Somalia: “I want to become minister of education so that other girls can learn”

By Sarah Easter, Emergency Communications Officer, CARE Germany and CARE Austria


Currently, 1.4 million children in Somalia are affected by the drought. Hamdi, a fifth-grade student, is one of them.

“Before we moved to the town, we lived in a camp for displaced people. Our life there was very hard. There was no water. I could not go to school and had to help my mother in the household,” Hamdi says.

Girls like Hamdi bear a heavy burden during times of drought. In Somalia, one in two girls under the age of 18 is married when their household’s income is not enough for the entire family to survive on. Girls are also the first to be absent from school to provide support to their household.

A young woman sits at a desk in a classroom beside her mother
Hamdi and her mother, Mariam Adam. Sarah Easter/CARE

When Hamdi was ten years old, the family left the camp and came to a city.

“We had to move because we could not find anything to eat. I also wanted to send my children to school,” says Hamdi’s mother, Mariam Adam.

Mariam wants her daughter to finish school successfully and become financially independent in the future.

“I want her to succeed and have a better future,” Mariam says.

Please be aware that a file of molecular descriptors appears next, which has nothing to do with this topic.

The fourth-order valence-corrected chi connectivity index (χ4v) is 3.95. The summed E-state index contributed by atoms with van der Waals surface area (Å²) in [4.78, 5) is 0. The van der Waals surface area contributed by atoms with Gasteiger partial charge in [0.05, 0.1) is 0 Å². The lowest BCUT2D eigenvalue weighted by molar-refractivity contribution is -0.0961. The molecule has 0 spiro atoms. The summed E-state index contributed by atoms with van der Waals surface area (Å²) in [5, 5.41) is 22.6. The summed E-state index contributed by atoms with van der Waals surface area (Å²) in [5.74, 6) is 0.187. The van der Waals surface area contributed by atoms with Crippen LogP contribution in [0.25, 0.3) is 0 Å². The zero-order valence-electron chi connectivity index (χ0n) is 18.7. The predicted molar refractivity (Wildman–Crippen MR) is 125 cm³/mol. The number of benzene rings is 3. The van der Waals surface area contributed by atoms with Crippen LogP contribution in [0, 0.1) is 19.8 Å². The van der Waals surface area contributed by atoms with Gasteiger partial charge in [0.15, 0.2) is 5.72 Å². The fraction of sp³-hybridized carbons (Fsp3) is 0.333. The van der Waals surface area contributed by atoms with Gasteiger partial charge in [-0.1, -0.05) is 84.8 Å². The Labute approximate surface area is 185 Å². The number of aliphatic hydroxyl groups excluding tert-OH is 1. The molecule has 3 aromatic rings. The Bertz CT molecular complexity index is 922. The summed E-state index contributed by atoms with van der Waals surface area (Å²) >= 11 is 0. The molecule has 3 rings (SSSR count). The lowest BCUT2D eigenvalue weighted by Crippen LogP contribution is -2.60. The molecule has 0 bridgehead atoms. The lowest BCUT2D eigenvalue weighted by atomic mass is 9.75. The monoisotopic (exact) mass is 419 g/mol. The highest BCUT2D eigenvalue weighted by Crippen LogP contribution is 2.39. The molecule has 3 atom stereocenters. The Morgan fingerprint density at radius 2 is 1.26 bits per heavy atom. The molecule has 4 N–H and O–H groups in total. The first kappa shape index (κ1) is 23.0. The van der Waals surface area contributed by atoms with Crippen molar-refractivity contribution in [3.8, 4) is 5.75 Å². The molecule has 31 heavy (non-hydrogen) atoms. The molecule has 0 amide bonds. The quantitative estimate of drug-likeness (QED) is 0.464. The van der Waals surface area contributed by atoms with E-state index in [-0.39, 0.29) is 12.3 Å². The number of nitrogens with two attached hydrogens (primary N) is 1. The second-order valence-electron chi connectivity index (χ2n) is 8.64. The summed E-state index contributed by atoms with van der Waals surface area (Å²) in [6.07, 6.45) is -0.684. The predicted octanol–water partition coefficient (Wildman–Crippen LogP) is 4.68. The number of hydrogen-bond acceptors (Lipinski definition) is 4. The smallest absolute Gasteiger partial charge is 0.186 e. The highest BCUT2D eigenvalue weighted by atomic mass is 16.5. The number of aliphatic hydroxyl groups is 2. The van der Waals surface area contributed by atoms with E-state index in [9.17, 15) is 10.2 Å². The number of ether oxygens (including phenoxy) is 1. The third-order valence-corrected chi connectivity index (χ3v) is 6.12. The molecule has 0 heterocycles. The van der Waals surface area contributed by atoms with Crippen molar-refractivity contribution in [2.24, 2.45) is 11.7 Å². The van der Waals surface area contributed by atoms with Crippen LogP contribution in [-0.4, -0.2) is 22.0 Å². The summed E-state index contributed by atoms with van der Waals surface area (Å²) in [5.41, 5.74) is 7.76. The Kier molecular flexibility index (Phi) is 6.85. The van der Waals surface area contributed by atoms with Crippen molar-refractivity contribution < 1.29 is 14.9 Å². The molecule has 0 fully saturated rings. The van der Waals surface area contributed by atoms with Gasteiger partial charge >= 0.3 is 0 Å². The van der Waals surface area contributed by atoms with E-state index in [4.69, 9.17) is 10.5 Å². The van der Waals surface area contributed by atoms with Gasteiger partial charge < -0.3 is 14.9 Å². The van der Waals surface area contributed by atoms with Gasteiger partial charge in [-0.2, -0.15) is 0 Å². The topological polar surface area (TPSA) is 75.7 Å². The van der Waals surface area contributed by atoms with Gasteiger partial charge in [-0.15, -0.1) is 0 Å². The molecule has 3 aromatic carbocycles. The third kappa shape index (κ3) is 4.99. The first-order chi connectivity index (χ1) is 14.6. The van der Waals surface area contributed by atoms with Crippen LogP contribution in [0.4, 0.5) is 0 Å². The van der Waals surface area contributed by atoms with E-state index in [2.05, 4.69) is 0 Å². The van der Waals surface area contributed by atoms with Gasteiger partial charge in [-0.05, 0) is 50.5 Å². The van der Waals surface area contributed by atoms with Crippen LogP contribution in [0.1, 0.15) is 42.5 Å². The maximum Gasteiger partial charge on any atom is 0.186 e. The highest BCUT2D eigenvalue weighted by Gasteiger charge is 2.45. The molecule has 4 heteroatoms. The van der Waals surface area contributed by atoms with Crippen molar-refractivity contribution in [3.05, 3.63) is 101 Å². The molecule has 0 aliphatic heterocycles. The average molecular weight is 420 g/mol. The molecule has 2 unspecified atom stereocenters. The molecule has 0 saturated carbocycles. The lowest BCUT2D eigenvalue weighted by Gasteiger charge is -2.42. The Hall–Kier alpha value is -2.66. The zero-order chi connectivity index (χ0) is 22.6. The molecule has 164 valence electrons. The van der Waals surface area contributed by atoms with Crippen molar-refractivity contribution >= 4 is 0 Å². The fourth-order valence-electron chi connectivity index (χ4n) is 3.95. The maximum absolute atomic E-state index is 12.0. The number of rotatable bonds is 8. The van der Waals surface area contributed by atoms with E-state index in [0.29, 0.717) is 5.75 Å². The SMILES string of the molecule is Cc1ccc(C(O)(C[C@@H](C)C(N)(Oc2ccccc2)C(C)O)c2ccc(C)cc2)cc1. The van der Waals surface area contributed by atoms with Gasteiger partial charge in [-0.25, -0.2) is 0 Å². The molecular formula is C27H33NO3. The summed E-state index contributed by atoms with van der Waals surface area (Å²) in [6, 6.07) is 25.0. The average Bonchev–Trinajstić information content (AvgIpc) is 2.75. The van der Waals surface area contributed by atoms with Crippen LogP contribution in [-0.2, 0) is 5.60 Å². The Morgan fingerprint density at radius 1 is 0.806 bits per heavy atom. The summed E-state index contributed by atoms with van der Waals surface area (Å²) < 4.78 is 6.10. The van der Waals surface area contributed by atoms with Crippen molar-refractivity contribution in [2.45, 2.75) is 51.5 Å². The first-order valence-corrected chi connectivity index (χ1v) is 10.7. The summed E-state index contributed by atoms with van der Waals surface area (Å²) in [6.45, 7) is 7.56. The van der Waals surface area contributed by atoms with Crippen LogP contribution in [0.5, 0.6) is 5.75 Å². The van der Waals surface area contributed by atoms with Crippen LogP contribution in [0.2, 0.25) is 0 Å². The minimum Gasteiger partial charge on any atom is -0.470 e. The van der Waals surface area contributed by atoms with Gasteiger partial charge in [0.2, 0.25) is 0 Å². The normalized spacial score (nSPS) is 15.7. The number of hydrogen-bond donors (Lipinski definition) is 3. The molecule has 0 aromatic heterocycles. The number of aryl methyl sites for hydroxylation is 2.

She is responsible for the family’s income and takes care of her children mostly on her own because her husband is visually impaired.

“Everything is expensive. Food is expensive. School fees are expensive. I cannot afford it and it is a big burden. My neighbours often ask me what happened, why I suddenly look so old. All these challenges in my life are aging me,” Mariam says.

CARE works with families around the world so girls like Hamdi can attend school. Hamdi receives schoolbooks and exercise books, writing materials, and other supplies that she needs to learn and thrive.

Girls sit facing forward at desks in a classroom
A group of women and girls at a primary school in Somalia. Sarah Easter/CARE

Seventy-two per cent of women living in rural areas in Somalia have never gone to school.

“The children in our school come from families that have been displaced due to the current drought,” explains Halima, principal of Ayaanle Primary School.

At the entrance to the classroom, the words Learn today how to teach tomorrow, are written in green letters.

Hamdi has embraced these words.

“I want to go to university one day and later become a minister of education so that other girls can learn.”

You can help girls like Hamdi access education and build bright futures.